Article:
WATSONVILLE — A team of technicians arrived at Pinto Lake City Park on Monday, where they prepared for a treatment city leaders hope will help clean what has been called one of the most polluted lakes in the U.S.
Pinto Lake earned its reputation due to high concentrations of microcystin, a toxin caused by cyanobacteria, commonly referred to as blue-green algae.
Cyanobacteria flourish in the lake thanks to the phosphates running off from agriculture and residential uses, and from erosion of riverbanks.
The technicians today will begin to treat Pinto Lake with aluminum hydroxide, a chemical that will bind onto the phosphates that feed the algae.
The algal blooms have forced city officials to close the lake on several occasions.
Microcystin is harmful to people and animals, causing skin rashes, nausea, diarrhea and liver and kidney damage. It has been linked to several otter deaths in the Pajaro River watershed.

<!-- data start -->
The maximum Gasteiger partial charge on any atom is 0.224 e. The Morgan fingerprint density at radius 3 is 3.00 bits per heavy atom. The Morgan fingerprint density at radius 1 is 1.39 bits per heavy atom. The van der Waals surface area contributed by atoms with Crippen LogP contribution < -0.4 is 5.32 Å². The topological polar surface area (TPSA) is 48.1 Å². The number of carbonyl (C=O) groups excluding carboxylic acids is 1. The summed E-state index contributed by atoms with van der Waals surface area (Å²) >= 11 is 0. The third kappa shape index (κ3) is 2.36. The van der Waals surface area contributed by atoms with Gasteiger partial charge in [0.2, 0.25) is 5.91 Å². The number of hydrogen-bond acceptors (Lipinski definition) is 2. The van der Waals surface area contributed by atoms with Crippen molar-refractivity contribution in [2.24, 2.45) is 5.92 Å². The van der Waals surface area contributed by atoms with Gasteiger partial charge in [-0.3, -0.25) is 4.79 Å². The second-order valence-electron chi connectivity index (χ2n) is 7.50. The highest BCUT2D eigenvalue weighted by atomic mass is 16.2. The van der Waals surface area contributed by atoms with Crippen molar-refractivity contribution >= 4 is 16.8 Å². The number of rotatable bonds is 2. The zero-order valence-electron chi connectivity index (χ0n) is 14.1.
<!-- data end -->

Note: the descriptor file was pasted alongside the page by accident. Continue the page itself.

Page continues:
The aluminum sulfate will permanently bind to the phosphates that feed the algae, forming a slurry that will sink to the lake bottom and prevent more phosphates from escaping, said John Holz of HAB Aquatic Solutions, the company doing the treatment.
The original March start date was pushed back after heavy rains caused the lake to flood.
The treatment is funded by a $750,000 grant by the State Water Resources Control Board.
Holz estimated the treatment will take about 10 days.
It does not make the water dangerous, and is safe for the plants and animals that call the lake home, Holz said.
The grant will also fund projects that help stop phosphorous from coming to the lake from rivers and streams.
Sediment control practices have been implemented on the disc golf course at Amesti Creek, and Watsonville is working with landowners to implement additional erosion management practices as part of the grant.
After the alum treatment, the city will continue to monitor the lake.